In Puzzle Agent 2, you play as special agent Nelson Tethers of the F.B.I.’s Puzzle Research Division. Essentially, the Puzzle Research Division is like the X-files for crossword junkies. After wrapping up the Eraser Factory Case which took place during the events of the first Puzzle Agent game, Agent Tethers is ready for a nice long vacation… except there’s one loose end that’s troubling him: the whereabouts of former factory foreman Issac Danvers. The F.B.I. has closed the case, but Agent Tethers can’t seem to let it go. Determined to tie up the loose ends and mark the case as solved, Agent Tethers returns to the sleepy, snow-covered town of Scoggins, MN. Will he be able to find Issac Danvers and the rest of the missing Scoggins townsfolk, or does the evil Brotherhood, a gnome worshiping cult, have other plans for the ambitious agent? It is your mission to unlock the secrets of Scoggins and find the missing residents, solving puzzles all the while.
Puzzle Agent 2’s gameplay is best described as a hybrid, mixing adventure-style dialog and exploration and puzzle solving with little bit of hidden object-style investigation. This mix really helps drive the player to explore the town of Scoggins and uncover as many secrets as they can wrap their puzzle-solving brain around. The art style and story are inspired by the work of cartoonist/storyboard artist Graham Annabell and both are very refreshing. I’m a big fan of hand drawn art in games and this one has it in spades. The animation leaves a bit to be desired, but being a smaller title I will say that it’s entirely forgivable and doesn’t detract from the game. I might even say that the stop-motion effect gives the game a certain simple charm. The movement may be a little odd, but the facial animations and expressions are a big part of the humor. When you see Agent Tethers running towards the camera wearing nothing but his underwear and an oven mitt with his weird legs flying all over the place, I’m sure you will crack a smile.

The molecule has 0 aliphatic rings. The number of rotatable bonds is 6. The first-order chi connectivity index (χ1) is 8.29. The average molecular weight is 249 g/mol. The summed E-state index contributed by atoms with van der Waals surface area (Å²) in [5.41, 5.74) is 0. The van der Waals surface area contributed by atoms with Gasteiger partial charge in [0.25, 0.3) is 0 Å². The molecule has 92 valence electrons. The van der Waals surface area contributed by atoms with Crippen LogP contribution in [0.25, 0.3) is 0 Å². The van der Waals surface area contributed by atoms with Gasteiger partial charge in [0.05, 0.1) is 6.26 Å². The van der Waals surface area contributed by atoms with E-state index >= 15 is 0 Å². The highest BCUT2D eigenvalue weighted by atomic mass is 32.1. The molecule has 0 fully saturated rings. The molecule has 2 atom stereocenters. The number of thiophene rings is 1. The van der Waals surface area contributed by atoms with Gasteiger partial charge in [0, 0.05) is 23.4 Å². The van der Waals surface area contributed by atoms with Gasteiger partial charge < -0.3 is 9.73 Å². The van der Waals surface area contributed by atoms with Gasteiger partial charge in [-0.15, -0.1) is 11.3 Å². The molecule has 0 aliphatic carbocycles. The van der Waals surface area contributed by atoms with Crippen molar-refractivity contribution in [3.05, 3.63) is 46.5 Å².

The music is subtle yet evocative, and does a great job of making the player feel uneasy when things are weird and scared when thing are, well, scary. Not to say that this is a scary game, but it is a little on the dark side. However, it’s not so dark that puzzle solvers of all ages wouldn’t enjoy it.
The puzzles can be a little tricky at times but they weren’t anything I couldn’t handle. The game does feature a hint system based on chewed gum you find stuck to walls or tables around Scoggins. Each piece of gum allows you to ask for help with a puzzle, but you only get three hints. Even if you have 30 pieces of gum, three hints is your maximum per puzzle. Using hints or submitting an incorrect solution directly effects how you will score on each puzzle. To score top marks you’ll need to solve the puzzle with no hints and submit the correct solution on the first try. If you’re thinking trial and error will get you through this case, you may be right, but your score and rank on each puzzle will suffer dearly.
Overall I thought Puzzle Agent 2 had a fun story full of twists, turns, and tasty red herrings. The residents of Scoggins are an eclectic bunch, who normally have interesting anecdotes to tell about the town, or in some cases, seem to be completely off their rocker. If you like solving puzzles with a purpose and unraveling a really weird mystery featuring crazy Sasquatch enthusiasts, deranged cultists, and mysterious magic gnomes, then give Puzzle Agent 2 a try. But I warn you, beware The Hidden People…